Best Ways to Close Sales
Closing a sale is not always easy and can cause added stress for a salesperson. And having a sales manager say 'just close the sale' bumps the stress level up even further. If you have performed each of the step leading up to the closing presentation, your close should be smooth and easy. However, making certain mistakes during the close can still cost you the sale or at least make it more difficult.
So, let's look at some of the best techniques to help close the deal confidently so you can increase your revenue and grow your bottom line.
1. Value Your Prospect’s Time
Meeting etiquette is one of the most essential aspects of a sales presentation. However, many teams drop the ball at this point. You must show your prospect that you value their time and business. Surprisingly, especially for new salespeople, is the thought that it is ok to be late for the meeting, but this is a big NO! Things do come up like traffic, train issues, or another engagement taking longer than expected. Just place yourself in your prospect's shoes and think about how frustrated you feel having to wait for someone. If you find that you will be late, even by 5 minutes, call the prospect and explain the situation. This shows that you value their time and allows them to decide if they wish to wait or if the meeting should be rescheduled. Remember, the first impressions that the prospect forms of you establish the tone for the entire process.
Also, once you have reached the meeting, shut off your phone so that you give undivided attention to your prospect. You may feel that you need to respond to your boss, family, or other client's text or calls, but doing so disrespects your potential client. They need to feel that they are the only thing that matters when you are working with them.
2. Maintain Eye Contact
Keep in mind that you are still building a relationship with your prospect even during the close. One of the easiest ways to continue building your relationship is to show that you listen to what they say and maintaining eye contact.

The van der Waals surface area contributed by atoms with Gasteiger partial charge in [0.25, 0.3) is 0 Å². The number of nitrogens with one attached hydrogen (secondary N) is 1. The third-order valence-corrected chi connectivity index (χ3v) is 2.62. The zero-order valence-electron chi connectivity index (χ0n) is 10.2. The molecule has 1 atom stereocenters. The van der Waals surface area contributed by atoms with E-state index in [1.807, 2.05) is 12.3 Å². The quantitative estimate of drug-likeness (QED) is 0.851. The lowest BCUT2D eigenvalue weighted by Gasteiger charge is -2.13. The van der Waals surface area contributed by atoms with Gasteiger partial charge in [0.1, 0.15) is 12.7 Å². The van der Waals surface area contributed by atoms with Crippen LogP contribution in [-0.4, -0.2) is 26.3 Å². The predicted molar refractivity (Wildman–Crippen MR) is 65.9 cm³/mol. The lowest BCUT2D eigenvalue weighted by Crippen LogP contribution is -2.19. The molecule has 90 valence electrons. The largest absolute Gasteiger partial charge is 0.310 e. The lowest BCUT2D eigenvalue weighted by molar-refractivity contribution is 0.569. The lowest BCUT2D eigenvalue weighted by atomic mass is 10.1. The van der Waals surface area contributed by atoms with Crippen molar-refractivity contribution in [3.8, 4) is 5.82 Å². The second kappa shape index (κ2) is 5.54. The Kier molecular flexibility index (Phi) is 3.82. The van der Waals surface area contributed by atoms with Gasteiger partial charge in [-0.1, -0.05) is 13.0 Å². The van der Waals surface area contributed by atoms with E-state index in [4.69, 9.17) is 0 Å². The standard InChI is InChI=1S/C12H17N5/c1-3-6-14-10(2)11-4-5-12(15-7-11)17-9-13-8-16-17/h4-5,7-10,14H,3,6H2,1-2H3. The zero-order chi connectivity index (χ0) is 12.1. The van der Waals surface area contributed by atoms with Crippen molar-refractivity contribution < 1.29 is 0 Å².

Remember that interacting with someone is both verbal and nonverbal, with nonverbal seen as the most telling. Maintaining eye contact nonverbally lets your prospect understand that you are focused on them and their needs. The more you focus on the prospect and their needs, the more trust is developed, and trust leads to the close. This simple technique will put you ahead of other salespeople who only show up, write numbers, and walk away.
3. Be Genuine
Some salespeople think that using industry jargon/slang forms a good impression on the prospect. However, it's the other way around. Yes, you want to show the prospect that you understand their industry. But unless you have a profound understanding of the industry, using jargon can come across as fake. Likewise, if you truly know the industry, your prospect should be able to gain this understanding in other ways. Being prepared for the meeting is important, but coming across as too calculative during conversation is a sure way to lose the sale. Sometimes, it is best to let the prospect know that you understand their industry but are not an expert in their industry. This is followed by explaining that you are an expert in your product's use, its benefits, and how it can help their company. Doing this shows your prospect that you are genuine and eager to learn.
Prospects can sense quite easily if you genuinely care about their concerns or just the deal. Convey the message that you are interested in solving their problems. Ask open-ended questions and then just listen to their responses. After they have fully explained their problems/needs, repeat them back to the prospect for clarity before discussing solutions.
4. Come up with Flexible Pricing